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It had been a while since I’d been to Eger. I spent a weekend there once, the memory of which is tainted with just a smidgen of disappointment. I’d been hearing about the Valley of Beautiful Women for an age and was a little put out to see that there was only one woman. I have a vague recollection of being disappointed in the wine and can only recall there being one main square. But then time has a weird way of rewriting history and melding memories into mush.

IMG_4819 (600x800)I don’t ever remember seeing this – and can’t for the life of me decide if it was purposely built or whether an existing church has been spaced-aged. Saw it from the bus on the way into town. We’d been up since the crack of dawn to catch the 7.15 down, a near two-hour journey that was far more pleasant than the return one later that evening.

On our way back from glamping, we got off at the castle, just to have a look-see. The town looks very different from on high.

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IMG_4953 (800x600)There’s  a fair few churches and it would take more than the few hours we had to see them all. But we did venture into a couple. Candles to light, prayers to say, and all that. I don’t ever remember seeing the minaret before though – nor the Turkish teahouse in the Yurt!

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But then, Hungary is nothing if not surprising. And fair play to those with a little imagination who find a gap in the market and go for it. I had been wondering what the little blue-and-white Turkish-looking symbols were all over town – perhaps they mark a trail to this very tent.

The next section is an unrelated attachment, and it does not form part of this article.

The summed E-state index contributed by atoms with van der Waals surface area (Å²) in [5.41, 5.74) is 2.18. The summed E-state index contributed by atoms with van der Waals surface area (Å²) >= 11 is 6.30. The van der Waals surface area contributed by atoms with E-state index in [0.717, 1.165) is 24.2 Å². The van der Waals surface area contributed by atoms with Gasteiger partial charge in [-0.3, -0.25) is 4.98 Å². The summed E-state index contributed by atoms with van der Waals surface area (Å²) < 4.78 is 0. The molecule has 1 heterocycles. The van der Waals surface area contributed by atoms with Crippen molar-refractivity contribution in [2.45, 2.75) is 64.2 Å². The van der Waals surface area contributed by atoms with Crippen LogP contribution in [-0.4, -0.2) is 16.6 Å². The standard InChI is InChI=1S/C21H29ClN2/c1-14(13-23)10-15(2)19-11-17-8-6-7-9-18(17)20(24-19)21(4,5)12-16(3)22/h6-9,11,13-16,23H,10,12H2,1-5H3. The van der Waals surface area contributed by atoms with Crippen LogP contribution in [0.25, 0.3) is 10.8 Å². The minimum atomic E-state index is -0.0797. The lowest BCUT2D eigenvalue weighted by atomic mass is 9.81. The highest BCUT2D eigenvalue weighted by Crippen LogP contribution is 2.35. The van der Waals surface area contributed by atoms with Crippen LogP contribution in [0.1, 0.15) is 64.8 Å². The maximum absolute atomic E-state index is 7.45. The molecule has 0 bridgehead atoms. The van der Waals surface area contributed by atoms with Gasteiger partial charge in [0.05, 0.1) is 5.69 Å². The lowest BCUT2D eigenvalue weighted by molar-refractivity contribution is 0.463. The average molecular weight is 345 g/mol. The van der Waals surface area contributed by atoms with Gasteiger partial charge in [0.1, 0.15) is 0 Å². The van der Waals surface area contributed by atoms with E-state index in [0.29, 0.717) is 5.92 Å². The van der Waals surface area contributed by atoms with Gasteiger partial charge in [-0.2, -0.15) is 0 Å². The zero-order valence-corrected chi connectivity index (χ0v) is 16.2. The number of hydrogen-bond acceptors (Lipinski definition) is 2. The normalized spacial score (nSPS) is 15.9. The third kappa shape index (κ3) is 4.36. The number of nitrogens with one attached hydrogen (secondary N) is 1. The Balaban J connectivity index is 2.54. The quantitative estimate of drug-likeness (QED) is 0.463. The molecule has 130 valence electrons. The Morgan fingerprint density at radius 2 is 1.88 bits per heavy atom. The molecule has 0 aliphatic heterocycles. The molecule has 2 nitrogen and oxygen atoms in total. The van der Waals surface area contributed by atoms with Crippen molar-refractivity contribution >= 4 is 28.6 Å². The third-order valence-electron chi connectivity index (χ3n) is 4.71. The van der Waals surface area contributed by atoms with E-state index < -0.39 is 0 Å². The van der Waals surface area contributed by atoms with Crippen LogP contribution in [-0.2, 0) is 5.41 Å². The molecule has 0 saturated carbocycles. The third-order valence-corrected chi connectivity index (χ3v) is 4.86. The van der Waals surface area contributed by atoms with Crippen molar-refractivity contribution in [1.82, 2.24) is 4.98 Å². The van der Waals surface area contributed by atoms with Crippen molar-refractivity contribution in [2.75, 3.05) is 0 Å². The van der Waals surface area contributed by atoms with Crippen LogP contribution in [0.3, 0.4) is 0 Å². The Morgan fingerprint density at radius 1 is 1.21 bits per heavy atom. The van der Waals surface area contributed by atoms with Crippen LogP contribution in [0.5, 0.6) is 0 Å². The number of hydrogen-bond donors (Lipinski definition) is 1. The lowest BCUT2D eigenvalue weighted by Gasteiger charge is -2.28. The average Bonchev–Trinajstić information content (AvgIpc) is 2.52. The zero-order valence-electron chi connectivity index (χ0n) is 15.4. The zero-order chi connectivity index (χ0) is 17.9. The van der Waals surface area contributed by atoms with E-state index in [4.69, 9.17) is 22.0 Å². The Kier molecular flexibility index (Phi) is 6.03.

It was particularly hot. The heat seemed to amplify the colouring with the yellows looking even more yellow than usual.

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I wrote before about how the shop signs made me question observation and the part taking photos can play in heightening our awareness. I found some old favourites and some new ones.

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IMG_4926 (800x685)IMG_4944 (600x800)While wandering the town I do what I always do – ask myself if I could live there. Perhaps not surprisingly, the answer was a qualified no. If I had to, for some reason, I’m sure I’d be fine. But it’s not somewhere I’d choose to live. There’s something a little odd about the place that I can’t quite put my finger on. I get the feeling that it has succumbed to the tourist forint and that life is now about capitalising on its offer. Nothing wrong with that at all. We live in a capitalist world. But something is missing… That said, any place that has seen the virtues of pairing wine and chocolate can’t be all bad.

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It’s not often that my illusions are shattered beyond repair. I can usually glue the remnants back together – enough at least to keep some of the magic and mystery but rarely enough to keep believing. And so was the case with the Valley of Beautiful Women in Eger. It’s been on my list of places to visit for quite some time and although KG had warned me that it was nothing to write home about, I still envisioned  a sweeping valley full of wine cellars set into the side of the hills forming some sort of series of natural figures that people took to be women. Not so.  Szépasszony-völgy translates into the Valley of the Beautiful Woman (only one).  The large statue is of one woman, not a valley of them. And it’s not even a valley – it’s a horseshoe-shaped road.

I hadn’t come to drink wine in one of the new, modernised establishments. I wanted my pincé (cellar) to be grimy, dusty, grotty, complete with resident spiders and an old man on the door. I found it. And while I wasn’t too impressed with the wine (which cost about €0.15 or $0.20) at the time, it turned out to be the best of the bad dose of house wine I would taste in eateries in the town.